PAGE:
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An Open Letter to Patti Morrow

Patti Morrow(Patti Morrow is a prominent women’s adventure travel writer who was seriously injured in a recent traffic accident in South Africa, while on assignment and doing what she loves. To learn more about this remarkable individual, visit her Luggage and Lipstick blog.)

Dear Patti:

I hope this finds you in good spirits, and moving forward along the road to a full recovery.

When I heard about the accident that put you in a hospital, in a foreign country, in severe pain and almost smothered by bureaucracy, it came as a complete shock. After all, in the nine months that I’ve been following your adventures, you’ve been sky diving, hang gliding, scuba diving, and a host of other activities that have at least some risk attached to them. Yet it was on the road from Capetown to the Aqila Safari, that the passenger side of the car in which you were riding was hit by another vehicle.

My first reaction to the news was shock, then horror, then worry. Since I tend to be a bit of an old mother hen, I guess that just comes naturally. ☺

Relax. I’m not writing in order to cluck about eating well, resting and doing what the doctors tell you – although it couldn’t hurt. Crazy as it might seem, I am hoping that the readers of this blog will be inspired to click over to Luggage and Lipstick and get to know what a talented and courageous person you are.

You have a unique way of drawing your readers into your adventures with your wisdom and wit, not to mention the photos that invite us into your life.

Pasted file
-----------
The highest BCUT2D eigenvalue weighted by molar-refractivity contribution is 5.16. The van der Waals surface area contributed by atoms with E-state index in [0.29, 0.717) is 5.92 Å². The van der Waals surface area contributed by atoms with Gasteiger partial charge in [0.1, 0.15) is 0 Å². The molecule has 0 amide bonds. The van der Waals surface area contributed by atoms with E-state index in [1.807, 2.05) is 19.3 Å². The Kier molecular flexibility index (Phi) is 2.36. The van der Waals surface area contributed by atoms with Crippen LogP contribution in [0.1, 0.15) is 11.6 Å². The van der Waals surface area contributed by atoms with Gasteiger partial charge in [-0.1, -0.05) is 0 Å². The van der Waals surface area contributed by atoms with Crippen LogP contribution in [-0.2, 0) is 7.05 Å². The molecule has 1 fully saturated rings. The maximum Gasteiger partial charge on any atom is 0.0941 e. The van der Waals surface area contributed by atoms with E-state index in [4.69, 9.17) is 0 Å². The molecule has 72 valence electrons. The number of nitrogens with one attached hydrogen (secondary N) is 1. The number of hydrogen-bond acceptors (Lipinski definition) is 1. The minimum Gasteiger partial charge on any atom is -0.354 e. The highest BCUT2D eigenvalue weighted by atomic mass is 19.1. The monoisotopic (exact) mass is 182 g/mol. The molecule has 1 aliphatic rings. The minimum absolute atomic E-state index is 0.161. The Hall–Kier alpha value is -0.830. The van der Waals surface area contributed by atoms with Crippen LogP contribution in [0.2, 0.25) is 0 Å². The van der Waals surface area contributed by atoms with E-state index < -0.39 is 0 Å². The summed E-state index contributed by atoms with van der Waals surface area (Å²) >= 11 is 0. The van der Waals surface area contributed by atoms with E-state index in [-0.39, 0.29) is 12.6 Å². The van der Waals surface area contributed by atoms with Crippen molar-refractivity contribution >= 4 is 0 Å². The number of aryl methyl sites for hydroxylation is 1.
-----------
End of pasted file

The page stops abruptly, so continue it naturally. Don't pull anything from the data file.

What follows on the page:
You have been an inspiration, and following in your footsteps would be wonderful for me, as long as it doesn’t involve climbing, jumping out of airplanes or moving faster than 3 miles per hour on foot. I think I could handle something like your search for the perfect margarita, though.

What concerns me at this moment is the circumstances that are preventing you from returning to the U.S. on a commercial airliner, because you are currently unable to remain in a sitting position for 20 minutes during take-off and landing. Flying home on a private jet would be financially prohibitive, so in South Africa you will stay until you can sit upright long enough to fly home via a commercial airline, or some kind of miracle occurs.

You might have been spared the current problems getting home had you had been signed up with AirMed. I was planning to write a post about the organization in the near future, but am now feeling guilty wondering if I had written it a couple of months ago, you would be in the position you’re in.

Well, there’s no use in playing Monday morning quarterback. What I will do is put the post together within the next couple of weeks. Hopefully, there will be an opportunity to do some interviews that will clearly explain how it all works.

I will continue to follow your progress through Luggage and Lipstick and on Face Book. You will have a lot to do in order to get back to inspiring us with your adventures, and your ability to share them with us. Meanwhile, your optimistic spirit and determination will allow us to find even more to admire and respect.

In closing, here is what I wish for you:

  • May you return to the U.S. very soon, where you can accelerate your recovery.
  • May you always know that your loved ones, as well as total strangers are rooting for you 24/7, even when you get tired and discouraged.
  • May you find strength and serenity, when you need them most.
  • And, most of all, may you continue to hold true to the quote on your blog: “Love the life you live. Live the life you love.” – Bob Marley.

Best wishes for a speedy recovery,

Penny and Otto

 

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